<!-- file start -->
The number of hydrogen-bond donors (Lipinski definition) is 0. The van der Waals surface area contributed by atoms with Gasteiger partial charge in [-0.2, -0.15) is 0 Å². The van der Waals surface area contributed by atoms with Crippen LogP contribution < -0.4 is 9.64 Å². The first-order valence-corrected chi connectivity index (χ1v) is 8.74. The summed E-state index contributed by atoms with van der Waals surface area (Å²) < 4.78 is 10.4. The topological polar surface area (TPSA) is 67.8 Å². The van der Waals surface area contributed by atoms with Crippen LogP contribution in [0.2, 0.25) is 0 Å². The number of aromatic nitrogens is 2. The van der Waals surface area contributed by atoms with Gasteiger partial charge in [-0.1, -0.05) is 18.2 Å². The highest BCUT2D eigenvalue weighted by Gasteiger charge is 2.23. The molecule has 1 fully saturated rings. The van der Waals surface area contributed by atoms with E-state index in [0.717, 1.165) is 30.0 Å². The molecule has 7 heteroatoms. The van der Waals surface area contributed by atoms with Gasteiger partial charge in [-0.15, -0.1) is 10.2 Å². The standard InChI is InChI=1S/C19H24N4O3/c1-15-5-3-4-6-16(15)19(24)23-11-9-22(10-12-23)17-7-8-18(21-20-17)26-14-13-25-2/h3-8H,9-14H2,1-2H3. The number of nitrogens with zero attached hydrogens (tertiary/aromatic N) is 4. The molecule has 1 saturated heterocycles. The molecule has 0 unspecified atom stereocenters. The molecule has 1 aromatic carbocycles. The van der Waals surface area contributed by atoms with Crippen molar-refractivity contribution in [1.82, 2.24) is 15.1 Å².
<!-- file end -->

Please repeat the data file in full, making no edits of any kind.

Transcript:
The number of hydrogen-bond donors (Lipinski definition) is 0. The van der Waals surface area contributed by atoms with Gasteiger partial charge in [-0.2, -0.15) is 0 Å². The van der Waals surface area contributed by atoms with Crippen LogP contribution < -0.4 is 9.64 Å². The first-order valence-corrected chi connectivity index (χ1v) is 8.74. The summed E-state index contributed by atoms with van der Waals surface area (Å²) < 4.78 is 10.4. The topological polar surface area (TPSA) is 67.8 Å². The van der Waals surface area contributed by atoms with Crippen LogP contribution in [0.2, 0.25) is 0 Å². The number of aromatic nitrogens is 2. The van der Waals surface area contributed by atoms with Gasteiger partial charge in [-0.1, -0.05) is 18.2 Å². The highest BCUT2D eigenvalue weighted by Gasteiger charge is 2.23. The molecule has 1 fully saturated rings. The van der Waals surface area contributed by atoms with E-state index in [0.717, 1.165) is 30.0 Å². The molecule has 7 heteroatoms. The van der Waals surface area contributed by atoms with Gasteiger partial charge in [-0.15, -0.1) is 10.2 Å². The standard InChI is InChI=1S/C19H24N4O3/c1-15-5-3-4-6-16(15)19(24)23-11-9-22(10-12-23)17-7-8-18(21-20-17)26-14-13-25-2/h3-8H,9-14H2,1-2H3. The number of nitrogens with zero attached hydrogens (tertiary/aromatic N) is 4. The molecule has 1 saturated heterocycles. The molecule has 0 unspecified atom stereocenters. The molecule has 1 aromatic carbocycles. The van der Waals surface area contributed by atoms with Crippen molar-refractivity contribution in [1.82, 2.24) is 15.1 Å².